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Expecting "the Goods" from Toddlers and Preschoolers
By Dr. Linda Pearson

"Show me the goods and you'll get your goodies." That, in a nutshell, captures the practice of a good boss who sets limits, establishes rules, lays out responsibilities, and rewards employees for their good performance. In the view of Dr. Linda Pearson, the same basic principle applies to parents who want to teach and motivate good behaviors in their children. What are "the goods" that apply to toddlers and preschoolers? In her new book, THE DISCIPLINE MIRACLE, she describes specific behavioral expectations parents should hold their child to, depending on his developmental age and capabilities:

-RESPECT. Does your child show age appropriate evidence of respect for you and other adults in his life? Did three-year-old Ashley look in Grandma's eyes and thank her for the cookie, even if you had to remind her gently? Did four-year-old Ryan listen carefully as you talked with him about his behavior instead of rolling his eyes and looking off into the distance?

-ABILITY. Does your child show age appropriate ability to handle circumstances and responsibilities? Did four-year-old Jordan show the ability to put his emotions into words by telling you that he was feeling mad, sad, or bad? When two-year-old Chelsea removed everything from her bedroom drawer, did she show patience and work hard to put everything back after her "time out?"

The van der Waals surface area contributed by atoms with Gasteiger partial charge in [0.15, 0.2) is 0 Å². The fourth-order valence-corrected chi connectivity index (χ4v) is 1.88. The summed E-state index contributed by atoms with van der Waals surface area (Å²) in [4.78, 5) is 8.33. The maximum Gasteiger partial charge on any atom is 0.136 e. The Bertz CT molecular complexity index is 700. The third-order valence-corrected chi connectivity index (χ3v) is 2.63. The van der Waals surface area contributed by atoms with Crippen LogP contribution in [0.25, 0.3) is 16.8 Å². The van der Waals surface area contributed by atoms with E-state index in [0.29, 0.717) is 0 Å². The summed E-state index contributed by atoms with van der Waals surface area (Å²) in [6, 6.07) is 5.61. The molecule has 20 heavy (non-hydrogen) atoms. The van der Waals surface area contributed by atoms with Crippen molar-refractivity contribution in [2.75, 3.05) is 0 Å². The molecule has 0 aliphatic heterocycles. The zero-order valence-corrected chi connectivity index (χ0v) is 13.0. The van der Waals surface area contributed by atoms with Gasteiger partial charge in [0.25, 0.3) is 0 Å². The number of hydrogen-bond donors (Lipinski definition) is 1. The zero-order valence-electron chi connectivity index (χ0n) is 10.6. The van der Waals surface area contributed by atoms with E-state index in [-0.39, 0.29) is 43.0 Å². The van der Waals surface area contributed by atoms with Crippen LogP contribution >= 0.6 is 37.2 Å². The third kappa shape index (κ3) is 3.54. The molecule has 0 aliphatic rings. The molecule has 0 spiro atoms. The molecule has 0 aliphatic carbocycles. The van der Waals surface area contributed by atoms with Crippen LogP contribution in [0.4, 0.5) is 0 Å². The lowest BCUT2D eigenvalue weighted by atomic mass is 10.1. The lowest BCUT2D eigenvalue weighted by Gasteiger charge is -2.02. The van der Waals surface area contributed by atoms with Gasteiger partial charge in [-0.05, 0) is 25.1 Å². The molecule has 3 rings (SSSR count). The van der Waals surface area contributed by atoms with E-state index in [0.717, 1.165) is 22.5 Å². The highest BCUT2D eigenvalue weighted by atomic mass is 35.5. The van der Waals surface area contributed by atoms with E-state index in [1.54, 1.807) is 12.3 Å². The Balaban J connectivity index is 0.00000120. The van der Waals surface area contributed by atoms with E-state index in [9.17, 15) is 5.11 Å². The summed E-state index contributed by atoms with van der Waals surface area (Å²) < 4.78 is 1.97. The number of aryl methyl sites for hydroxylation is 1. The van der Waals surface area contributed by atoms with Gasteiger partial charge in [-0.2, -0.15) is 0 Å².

-GOOD JUDGMENT. Does your child show you an age appropriate ability to make good choices? Does four-year-old Zach show proper judgment in obeying the safety rules you've explained to him? Did three-year-old Morgan accept your explanation of why she couldn't wear her bathing suit to church instead of having a tantrum before complying?

-SELF-CONTROL. Was five-year-old Justin able to calm down and talk about his emotions after screaming at you when you insisted he get ready for school? Did two-year-old Taylor stop chasing and scaring the dog and instead accept your guidance in petting his fur gently?

If your child is showing you these "goods," he is in line to get "goodies." For toddlers and preschoolers, "goodies" might include a small "sweet treat," the addition of a TV program, or the extra attention of having you play a board game with him. The "goodies" you grant to your child are linked to the degree to which your child has shown you "the goods" for the past minute, hour, or day, depending on ability and age. Even toddlers are able to learn how their behaviors over the past hour link to the "goodies" they receive.

Adapted from THE DISCIPLINE MIRACLE: The Clinically Proven System for Raising Happy, Healthy, and Well-Behaved Kids by Dr. Linda Pearson (AMACOM Books; November 2005; $14.95 Paperback Original; ISBN: 0-8144-7297-4).

The information presented on this site is intended solely as a general educational aid, and is neither medical nor healthcare advice for any individual problem, nor a substitute for medical or other professional advice and services from a qualified healthcare provider familiar with your unique circumstances. Always seek the advice of your physician or other qualified healthcare professional regarding any medical condition and before starting any new treatment.

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